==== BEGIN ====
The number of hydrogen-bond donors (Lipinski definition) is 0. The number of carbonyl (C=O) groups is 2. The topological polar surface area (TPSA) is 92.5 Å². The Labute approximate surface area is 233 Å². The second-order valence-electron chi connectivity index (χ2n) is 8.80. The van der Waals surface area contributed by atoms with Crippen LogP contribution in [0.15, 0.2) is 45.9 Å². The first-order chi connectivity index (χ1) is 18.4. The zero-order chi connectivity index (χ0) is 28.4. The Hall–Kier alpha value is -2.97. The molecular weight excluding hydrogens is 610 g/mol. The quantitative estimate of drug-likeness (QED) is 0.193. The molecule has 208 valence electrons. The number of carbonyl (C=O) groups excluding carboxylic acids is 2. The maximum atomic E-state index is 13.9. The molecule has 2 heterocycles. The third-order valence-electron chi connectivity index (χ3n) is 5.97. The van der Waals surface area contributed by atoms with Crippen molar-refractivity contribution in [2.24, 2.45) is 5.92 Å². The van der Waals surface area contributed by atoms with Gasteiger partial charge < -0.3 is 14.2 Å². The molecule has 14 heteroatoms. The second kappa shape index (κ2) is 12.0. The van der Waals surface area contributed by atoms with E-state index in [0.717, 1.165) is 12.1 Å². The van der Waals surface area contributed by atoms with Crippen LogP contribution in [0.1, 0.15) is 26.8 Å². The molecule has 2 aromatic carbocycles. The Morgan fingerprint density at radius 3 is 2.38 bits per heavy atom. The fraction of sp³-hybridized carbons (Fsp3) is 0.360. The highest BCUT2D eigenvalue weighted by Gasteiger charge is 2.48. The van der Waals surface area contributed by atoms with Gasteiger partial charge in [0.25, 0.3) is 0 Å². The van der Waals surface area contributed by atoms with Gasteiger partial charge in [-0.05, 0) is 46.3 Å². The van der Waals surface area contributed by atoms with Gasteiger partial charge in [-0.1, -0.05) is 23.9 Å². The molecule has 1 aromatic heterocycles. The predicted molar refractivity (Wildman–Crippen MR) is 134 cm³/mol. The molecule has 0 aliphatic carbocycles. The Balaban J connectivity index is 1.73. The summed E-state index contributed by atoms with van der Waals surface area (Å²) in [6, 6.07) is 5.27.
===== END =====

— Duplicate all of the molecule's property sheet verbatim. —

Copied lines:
The number of hydrogen-bond donors (Lipinski definition) is 0. The number of carbonyl (C=O) groups is 2. The topological polar surface area (TPSA) is 92.5 Å². The Labute approximate surface area is 233 Å². The second-order valence-electron chi connectivity index (χ2n) is 8.80. The van der Waals surface area contributed by atoms with Crippen LogP contribution in [0.15, 0.2) is 45.9 Å². The first-order chi connectivity index (χ1) is 18.4. The zero-order chi connectivity index (χ0) is 28.4. The Hall–Kier alpha value is -2.97. The molecular weight excluding hydrogens is 610 g/mol. The quantitative estimate of drug-likeness (QED) is 0.193. The molecule has 208 valence electrons. The number of carbonyl (C=O) groups excluding carboxylic acids is 2. The maximum atomic E-state index is 13.9. The molecule has 2 heterocycles. The third-order valence-electron chi connectivity index (χ3n) is 5.97. The van der Waals surface area contributed by atoms with Crippen molar-refractivity contribution in [2.24, 2.45) is 5.92 Å². The van der Waals surface area contributed by atoms with Gasteiger partial charge < -0.3 is 14.2 Å². The molecule has 14 heteroatoms. The second kappa shape index (κ2) is 12.0. The van der Waals surface area contributed by atoms with E-state index in [0.717, 1.165) is 12.1 Å². The van der Waals surface area contributed by atoms with Crippen LogP contribution in [0.1, 0.15) is 26.8 Å². The molecule has 2 aromatic carbocycles. The Morgan fingerprint density at radius 3 is 2.38 bits per heavy atom. The fraction of sp³-hybridized carbons (Fsp3) is 0.360. The highest BCUT2D eigenvalue weighted by Gasteiger charge is 2.48. The van der Waals surface area contributed by atoms with Gasteiger partial charge in [0.25, 0.3) is 0 Å². The van der Waals surface area contributed by atoms with Gasteiger partial charge in [-0.05, 0) is 46.3 Å². The van der Waals surface area contributed by atoms with Gasteiger partial charge in [-0.1, -0.05) is 23.9 Å². The molecule has 1 aromatic heterocycles. The predicted molar refractivity (Wildman–Crippen MR) is 134 cm³/mol. The molecule has 0 aliphatic carbocycles. The Balaban J connectivity index is 1.73. The summed E-state index contributed by atoms with van der Waals surface area (Å²) in [6, 6.07) is 5.27.